They are supplied by State of Florida DOH Central Pharmacy as follows:
|NDC||Strength||Quantity/Form||Color||Source Prod. Code|
|53808-0852-1||20 mg||30 Capsules in a Blister Pack||pink opaque||0378-5041|
Store at 20° to 25°C (68° to 77°F). [See USP Controlled Room Temperature.]
Dispense in a tight, light-resistant container as defined in the USP using a child-resistant closure.
PHARMACIST: Dispense a Medication Guide with each prescription.
See MEDICATION GUIDE.
Patients should be advised that stavudine capsules are not a cure for HIV-1 infection, and that they may continue to experience illnesses associated with HIV-1 infection, including opportunistic infections. Patients should be advised to remain under the care of a physician when using stavudine capsules and the importance of adherence to any antiretroviral regimen including those that contain stavudine capsules.
Patients should be advised to avoid doing things that can spread HIV-1 infection to others.
- Do not share needles or other injection equipment.
- Do not share personal items that can have blood or body fluids on them, like toothbrushes and razor blades.
- Do not have any kind of sex without protection. Always practice safe sex by using a latex or polyurethane condom or other barrier method to lower the chance of sexual contact with semen, vaginal secretions or blood.
- Do not breast-feed. It is not known if stavudine can be passed to your baby in your breast milk and whether it could harm your baby. Also, mothers with HIV-1 should not breast-feed because HIV-1 can be passed to the baby in breast milk.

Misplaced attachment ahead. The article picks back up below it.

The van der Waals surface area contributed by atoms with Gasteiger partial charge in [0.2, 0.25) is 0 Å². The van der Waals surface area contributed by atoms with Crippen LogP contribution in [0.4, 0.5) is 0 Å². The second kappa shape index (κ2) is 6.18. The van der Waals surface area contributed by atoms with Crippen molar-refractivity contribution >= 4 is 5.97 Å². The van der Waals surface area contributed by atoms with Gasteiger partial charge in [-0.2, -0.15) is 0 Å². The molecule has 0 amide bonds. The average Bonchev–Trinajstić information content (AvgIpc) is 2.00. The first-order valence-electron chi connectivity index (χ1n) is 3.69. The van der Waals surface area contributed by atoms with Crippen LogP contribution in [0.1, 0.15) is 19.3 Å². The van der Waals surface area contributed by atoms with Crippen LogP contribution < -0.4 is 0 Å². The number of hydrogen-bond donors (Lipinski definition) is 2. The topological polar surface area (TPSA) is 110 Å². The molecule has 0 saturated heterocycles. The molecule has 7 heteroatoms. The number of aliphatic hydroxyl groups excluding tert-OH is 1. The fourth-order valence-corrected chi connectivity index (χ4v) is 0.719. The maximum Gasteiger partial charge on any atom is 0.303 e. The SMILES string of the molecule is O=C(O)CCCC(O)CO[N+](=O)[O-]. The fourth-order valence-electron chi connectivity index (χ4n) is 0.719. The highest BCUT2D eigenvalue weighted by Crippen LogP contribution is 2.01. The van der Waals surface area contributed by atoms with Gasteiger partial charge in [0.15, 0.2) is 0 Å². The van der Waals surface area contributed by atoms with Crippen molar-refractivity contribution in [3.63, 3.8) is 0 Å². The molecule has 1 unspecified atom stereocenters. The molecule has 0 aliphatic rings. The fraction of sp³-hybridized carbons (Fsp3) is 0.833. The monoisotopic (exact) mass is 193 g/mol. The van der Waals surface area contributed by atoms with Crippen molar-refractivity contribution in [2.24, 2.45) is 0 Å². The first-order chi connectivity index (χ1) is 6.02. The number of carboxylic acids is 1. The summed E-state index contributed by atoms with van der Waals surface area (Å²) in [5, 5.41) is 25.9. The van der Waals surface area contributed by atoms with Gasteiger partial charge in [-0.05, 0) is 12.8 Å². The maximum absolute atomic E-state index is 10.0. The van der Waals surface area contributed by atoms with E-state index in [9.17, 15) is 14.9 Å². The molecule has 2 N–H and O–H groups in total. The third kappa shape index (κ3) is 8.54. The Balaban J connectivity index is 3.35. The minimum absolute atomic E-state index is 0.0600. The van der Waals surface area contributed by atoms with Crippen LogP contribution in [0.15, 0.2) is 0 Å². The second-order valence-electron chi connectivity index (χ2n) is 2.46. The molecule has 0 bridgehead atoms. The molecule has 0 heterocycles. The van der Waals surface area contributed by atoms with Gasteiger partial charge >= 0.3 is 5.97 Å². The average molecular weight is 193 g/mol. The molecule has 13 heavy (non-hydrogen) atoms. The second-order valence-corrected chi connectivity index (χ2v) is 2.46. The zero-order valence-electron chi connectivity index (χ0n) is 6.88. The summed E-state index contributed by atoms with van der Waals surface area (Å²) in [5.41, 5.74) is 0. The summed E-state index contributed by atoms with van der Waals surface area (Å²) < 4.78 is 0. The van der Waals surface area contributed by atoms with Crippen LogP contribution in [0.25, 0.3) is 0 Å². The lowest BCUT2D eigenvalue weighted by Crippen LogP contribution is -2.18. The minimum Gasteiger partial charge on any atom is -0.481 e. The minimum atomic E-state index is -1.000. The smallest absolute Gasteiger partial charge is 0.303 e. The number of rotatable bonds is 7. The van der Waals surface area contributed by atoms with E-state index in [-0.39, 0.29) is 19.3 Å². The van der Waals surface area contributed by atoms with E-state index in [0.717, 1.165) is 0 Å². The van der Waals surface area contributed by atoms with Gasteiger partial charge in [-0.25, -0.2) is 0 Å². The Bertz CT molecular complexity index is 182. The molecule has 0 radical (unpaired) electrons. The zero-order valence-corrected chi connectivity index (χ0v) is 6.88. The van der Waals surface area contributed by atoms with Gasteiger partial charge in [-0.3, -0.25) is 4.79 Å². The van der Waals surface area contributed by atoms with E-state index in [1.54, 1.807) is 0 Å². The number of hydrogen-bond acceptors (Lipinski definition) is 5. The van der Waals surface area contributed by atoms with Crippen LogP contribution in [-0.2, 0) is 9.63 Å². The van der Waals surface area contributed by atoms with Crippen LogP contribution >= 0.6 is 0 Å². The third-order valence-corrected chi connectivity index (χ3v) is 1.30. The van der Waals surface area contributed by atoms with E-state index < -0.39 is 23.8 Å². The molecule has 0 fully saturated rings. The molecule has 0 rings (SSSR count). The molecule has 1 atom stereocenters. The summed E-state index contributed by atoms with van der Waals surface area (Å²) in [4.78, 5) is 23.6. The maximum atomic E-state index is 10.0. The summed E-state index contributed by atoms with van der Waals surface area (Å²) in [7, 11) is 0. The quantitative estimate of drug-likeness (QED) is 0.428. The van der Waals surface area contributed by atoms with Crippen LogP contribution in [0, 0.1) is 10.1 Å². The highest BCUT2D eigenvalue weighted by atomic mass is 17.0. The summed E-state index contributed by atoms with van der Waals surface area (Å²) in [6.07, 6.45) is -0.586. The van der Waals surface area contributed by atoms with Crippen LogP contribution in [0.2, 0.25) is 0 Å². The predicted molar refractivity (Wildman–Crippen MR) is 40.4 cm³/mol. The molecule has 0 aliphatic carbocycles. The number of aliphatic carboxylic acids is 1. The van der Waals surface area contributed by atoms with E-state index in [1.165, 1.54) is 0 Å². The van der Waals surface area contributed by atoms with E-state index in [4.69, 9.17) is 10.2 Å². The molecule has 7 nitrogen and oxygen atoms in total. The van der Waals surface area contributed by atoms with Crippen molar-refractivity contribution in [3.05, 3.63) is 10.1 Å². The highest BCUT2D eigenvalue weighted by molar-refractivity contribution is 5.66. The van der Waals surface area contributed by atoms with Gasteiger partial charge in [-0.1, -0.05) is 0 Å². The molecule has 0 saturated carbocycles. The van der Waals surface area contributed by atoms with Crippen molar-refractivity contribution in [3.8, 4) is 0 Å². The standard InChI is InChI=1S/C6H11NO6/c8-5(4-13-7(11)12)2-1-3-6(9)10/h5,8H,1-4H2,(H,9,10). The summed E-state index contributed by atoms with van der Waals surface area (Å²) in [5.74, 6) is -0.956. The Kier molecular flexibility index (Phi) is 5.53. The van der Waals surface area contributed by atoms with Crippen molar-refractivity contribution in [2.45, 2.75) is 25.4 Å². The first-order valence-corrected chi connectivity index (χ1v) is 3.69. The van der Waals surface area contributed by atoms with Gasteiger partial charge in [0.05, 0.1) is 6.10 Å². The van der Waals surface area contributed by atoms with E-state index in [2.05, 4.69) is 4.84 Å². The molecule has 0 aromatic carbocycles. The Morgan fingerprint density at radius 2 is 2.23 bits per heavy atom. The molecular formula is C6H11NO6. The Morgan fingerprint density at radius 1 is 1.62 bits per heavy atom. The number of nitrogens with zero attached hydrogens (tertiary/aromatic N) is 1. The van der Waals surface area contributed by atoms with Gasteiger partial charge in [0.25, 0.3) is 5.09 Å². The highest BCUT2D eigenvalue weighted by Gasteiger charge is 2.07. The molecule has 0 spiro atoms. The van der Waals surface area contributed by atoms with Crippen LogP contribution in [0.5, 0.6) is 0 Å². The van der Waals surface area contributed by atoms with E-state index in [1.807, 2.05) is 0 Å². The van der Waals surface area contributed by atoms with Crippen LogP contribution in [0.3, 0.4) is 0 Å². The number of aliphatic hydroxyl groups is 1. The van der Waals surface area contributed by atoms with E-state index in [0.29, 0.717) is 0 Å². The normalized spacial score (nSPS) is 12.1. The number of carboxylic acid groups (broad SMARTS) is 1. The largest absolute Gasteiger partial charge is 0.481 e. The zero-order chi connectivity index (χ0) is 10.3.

Patients should be informed that when stavudine capsules are used in combination with other agents with similar toxicities, the incidence of adverse reactions may be higher than when stavudine capsules are used alone.
Patients should be instructed that if they miss a dose, to take it as soon as possible. If it is almost time for the next dose, skip the missed dose and continue the regular dosing schedule.
Patients should be instructed if they take too much stavudine capsules, they should contact a poison control center or emergency room right away.
Patients should be informed that the Centers for Disease Control and Prevention (CDC) recommend that HIV-infected mothers not nurse newborn infants to reduce the risk of postnatal transmission of HIV infection.
Patients should be informed of the importance of early recognition of symptoms of symptomatic hyperlactatemia or lactic acidosis syndrome, which include unexplained weight loss, abdominal discomfort, nausea, vomiting, fatigue, dyspnea and motor weakness. Patients in whom these symptoms develop should seek medical attention immediately. Discontinuation of stavudine capsule therapy may be required.
Patients should be informed that an increased risk of hepatotoxicity, which may be fatal, may occur in patients treated with stavudine capsules in combination with didanosine and hydroxyurea. This combination should be avoided.
Patients should be informed that an important toxicity of stavudine is peripheral neuropathy. Patients should be aware that peripheral neuropathy is manifested by numbness, tingling, or pain in hands or feet, and that these symptoms should be reported to their physicians. Patients should be counseled that peripheral neuropathy occurs with greatest frequency in patients who have advanced HIV-1 disease or a history of peripheral neuropathy, and discontinuation of stavudine capsules may be required if toxicity develops.
Caregivers of young children receiving stavudine capsule therapy should be instructed regarding detection and reporting of peripheral neuropathy.